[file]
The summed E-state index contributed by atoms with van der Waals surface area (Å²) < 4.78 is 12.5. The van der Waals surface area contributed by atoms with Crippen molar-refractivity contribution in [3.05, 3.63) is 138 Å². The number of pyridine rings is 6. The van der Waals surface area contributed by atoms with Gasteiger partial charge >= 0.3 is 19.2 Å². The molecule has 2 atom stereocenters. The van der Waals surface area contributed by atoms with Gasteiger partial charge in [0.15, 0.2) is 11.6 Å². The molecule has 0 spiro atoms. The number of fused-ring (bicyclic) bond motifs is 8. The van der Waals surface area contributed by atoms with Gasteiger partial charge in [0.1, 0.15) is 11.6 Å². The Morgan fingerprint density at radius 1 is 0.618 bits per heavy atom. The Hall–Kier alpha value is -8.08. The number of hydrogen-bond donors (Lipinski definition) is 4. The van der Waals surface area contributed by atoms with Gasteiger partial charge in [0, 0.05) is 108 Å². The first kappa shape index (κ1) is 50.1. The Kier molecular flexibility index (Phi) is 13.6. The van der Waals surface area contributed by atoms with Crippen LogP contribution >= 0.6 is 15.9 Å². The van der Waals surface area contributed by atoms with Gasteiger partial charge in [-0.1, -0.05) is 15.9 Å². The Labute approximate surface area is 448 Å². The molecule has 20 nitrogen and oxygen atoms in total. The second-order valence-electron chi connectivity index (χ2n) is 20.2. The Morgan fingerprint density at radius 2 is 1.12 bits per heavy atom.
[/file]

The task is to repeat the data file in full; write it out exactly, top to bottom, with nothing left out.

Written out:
The summed E-state index contributed by atoms with van der Waals surface area (Å²) < 4.78 is 12.5. The van der Waals surface area contributed by atoms with Crippen molar-refractivity contribution in [3.05, 3.63) is 138 Å². The number of pyridine rings is 6. The van der Waals surface area contributed by atoms with Gasteiger partial charge >= 0.3 is 19.2 Å². The molecule has 2 atom stereocenters. The van der Waals surface area contributed by atoms with Gasteiger partial charge in [0.15, 0.2) is 11.6 Å². The molecule has 0 spiro atoms. The number of fused-ring (bicyclic) bond motifs is 8. The van der Waals surface area contributed by atoms with Gasteiger partial charge in [0.1, 0.15) is 11.6 Å². The Morgan fingerprint density at radius 1 is 0.618 bits per heavy atom. The Hall–Kier alpha value is -8.08. The number of hydrogen-bond donors (Lipinski definition) is 4. The van der Waals surface area contributed by atoms with Gasteiger partial charge in [0, 0.05) is 108 Å². The first kappa shape index (κ1) is 50.1. The Kier molecular flexibility index (Phi) is 13.6. The van der Waals surface area contributed by atoms with Crippen LogP contribution >= 0.6 is 15.9 Å². The van der Waals surface area contributed by atoms with Gasteiger partial charge in [-0.1, -0.05) is 15.9 Å². The Labute approximate surface area is 448 Å². The molecule has 20 nitrogen and oxygen atoms in total. The second-order valence-electron chi connectivity index (χ2n) is 20.2. The Morgan fingerprint density at radius 2 is 1.12 bits per heavy atom.